U.S. Missing from Recent Middle East Deals The Bush administration has tried to put the best face on a deal in Lebanon that gives Hezbollah more power. It has also welcomed Turkey's role as a mediator between Israel and Syria. But U.S. diplomats played no role in either of these arrangements.
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U.S. Missing from Recent Middle East Deals

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U.S. Missing from Recent Middle East Deals

U.S. Missing from Recent Middle East Deals

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This is WEEKEND EDITION from NPR News. I'm Scott Simon. Coming up, deadly anti-immigrant violence continues in South Africa. But first, a lot of news out of the Middle East this past week. A new political arrangement in Lebanon that gives Hezbollah more power. A new Israeli-Syrian peace process, what may be missing is a U.S. role. NPR's Michele Kelemen reports on how little influence the administration seems to have in the region in its final year in office.

MICHELE KELEMEN: For a Secretary of State who has made Middle East peace a priority this year, Condoleezza Rice is sounding a bit more like an observer than a negotiator; someone waiting for a better turn of events.

Sec. CONDOLEEZZA RICE: Obviously there is not going to be a comprehensive peace if there continues to be support for terror. But we're gonna work very hard on the Palestinian-Israeli front. We hope for the best on the Israeli-Syrian side and we do believe that there is work to be done, vis-à-vis, the outstanding issues with Lebanon as well.

KELEMEN: Bush administration officials never came out and said it, but privately they didn't like the idea of the Israelis negotiating with Syria at a time when the U.S. accuses Syria of behaving badly in Lebanon, Iraq, and the Palestinian territories. Richard Murphy who was the Assistant Secretary of State for the near East during the Reagan years says he found the U.S. opposition to the Syrian-Israeli track bizarre.

Sec. RICHARD MURPHY (Near East): You have to wonder where is the United States? We were, after all, Mr. Peace Process for decades. We were very proud of that, even jealous of the role to the point that we were telling others, you stay out of this, we can manage it because we have open channels to all of the parties and influence on all of the parties. That is not the situation today.

KELEMEN: Today Turkey is mediating between Israel and Syria. (inaudible) did talks on Lebanon that resolved in 18-month old political crisis, and Egypt is acting as the go between for Israel and Hamas. Murphy says the Bush administration's problem is that it tried to divide the Middle East between good and evil.

Sec. MURPHY: Dividing the areas and the countries neatly into friend, enemy, democrat, autocrat are distinctions which are not all that useful at the end of the day when you're trying to drive ahead to the overall goal of a peace settlement.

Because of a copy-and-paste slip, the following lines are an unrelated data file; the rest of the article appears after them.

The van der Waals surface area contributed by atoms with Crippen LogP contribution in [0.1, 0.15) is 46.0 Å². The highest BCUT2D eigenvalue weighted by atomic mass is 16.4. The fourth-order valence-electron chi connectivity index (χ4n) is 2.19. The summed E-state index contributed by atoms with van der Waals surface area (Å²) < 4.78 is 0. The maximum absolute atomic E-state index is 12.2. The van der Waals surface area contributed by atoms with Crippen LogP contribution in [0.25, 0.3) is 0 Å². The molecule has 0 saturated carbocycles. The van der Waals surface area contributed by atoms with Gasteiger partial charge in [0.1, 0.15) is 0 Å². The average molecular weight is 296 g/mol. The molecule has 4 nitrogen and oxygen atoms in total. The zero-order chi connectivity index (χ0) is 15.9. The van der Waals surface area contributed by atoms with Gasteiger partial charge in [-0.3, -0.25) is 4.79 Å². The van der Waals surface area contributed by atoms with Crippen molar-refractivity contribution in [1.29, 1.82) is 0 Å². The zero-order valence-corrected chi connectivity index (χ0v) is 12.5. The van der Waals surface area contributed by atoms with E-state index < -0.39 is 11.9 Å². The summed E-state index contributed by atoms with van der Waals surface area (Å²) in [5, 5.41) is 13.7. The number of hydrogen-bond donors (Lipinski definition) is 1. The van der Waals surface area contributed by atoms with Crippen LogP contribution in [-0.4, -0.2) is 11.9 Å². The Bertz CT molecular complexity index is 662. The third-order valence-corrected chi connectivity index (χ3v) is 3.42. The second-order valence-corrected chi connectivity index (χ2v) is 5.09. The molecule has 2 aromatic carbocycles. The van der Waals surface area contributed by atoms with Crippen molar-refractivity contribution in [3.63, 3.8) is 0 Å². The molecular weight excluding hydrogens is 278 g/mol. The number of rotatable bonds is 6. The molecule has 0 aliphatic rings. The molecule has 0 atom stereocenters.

KELEMEN: It certainly didn't help in the case of Lebanon. According to Marina Ottaway of the Carnegie Endowment for International Peace, she says the U.S. tried to take a hard line against Hezbollah, a group it considers a terrorist organization and help its friends, the government of Fouad Siniora.

Unidentified Male: It wanted the Siniora government to take a harder line position and to hold out against Hezbollah, but in the end it could not provide enough support to make that possible.

KELEMEN: Though Hezbollah gained ground politically from the agreement reached in Qatar, U.S. officials continue to try to put the best face on this situation. Assistant Secretary of State David Welch argues that Hezbollah may be accomplishing some of its objectives, but it hurt its image when it took over parts of Beirut earlier this month.

Sec. DAVID WELCH: The veil of resistance was ripped off this organization on the fifth of May when it took up guns against innocent people, against press establishments, against other political parties. I think the reaction to it has been extremely negative from most Lebanese and certainly throughout the region.

KELEMEN: That may be true, says Robert Malley of the International Crisis Group, but Malley says the deal in Lebanon is not what the U.S. wanted. And he argues the U.S. may have been better off had it gotten involved in the peace talks rather than letting regional actors take the lead.

Mr. ROBERT MALLEY (International Crisis Group): It costs us when we exclude ourselves and we take away from ourselves the ability to play a role diplomatically in the region.

KELEMEN: In Malley's view, countries in the region are moving on. At this point basically ignoring the lame duck Bush administration.

Mr. MALLEY: It's an index of the depth which we've lost credibility and leverage in a region at a time when President Bush and others in the administration keep saying that the region is more critical to our interest than it's been in the past.

KELEMEN: Malley doesn't see the Israeli-Syrian track getting very far without U.S. involvement so there may be opportunities for the next U.S. president to help move ahead those peace talks. He also doesn't see the Israeli-Palestinian track moving much. Though Secretary Rice and her colleagues keep saying they think they can reach a deal before President Bush leaves office. Michele Kelemen, NPR News, Washington.

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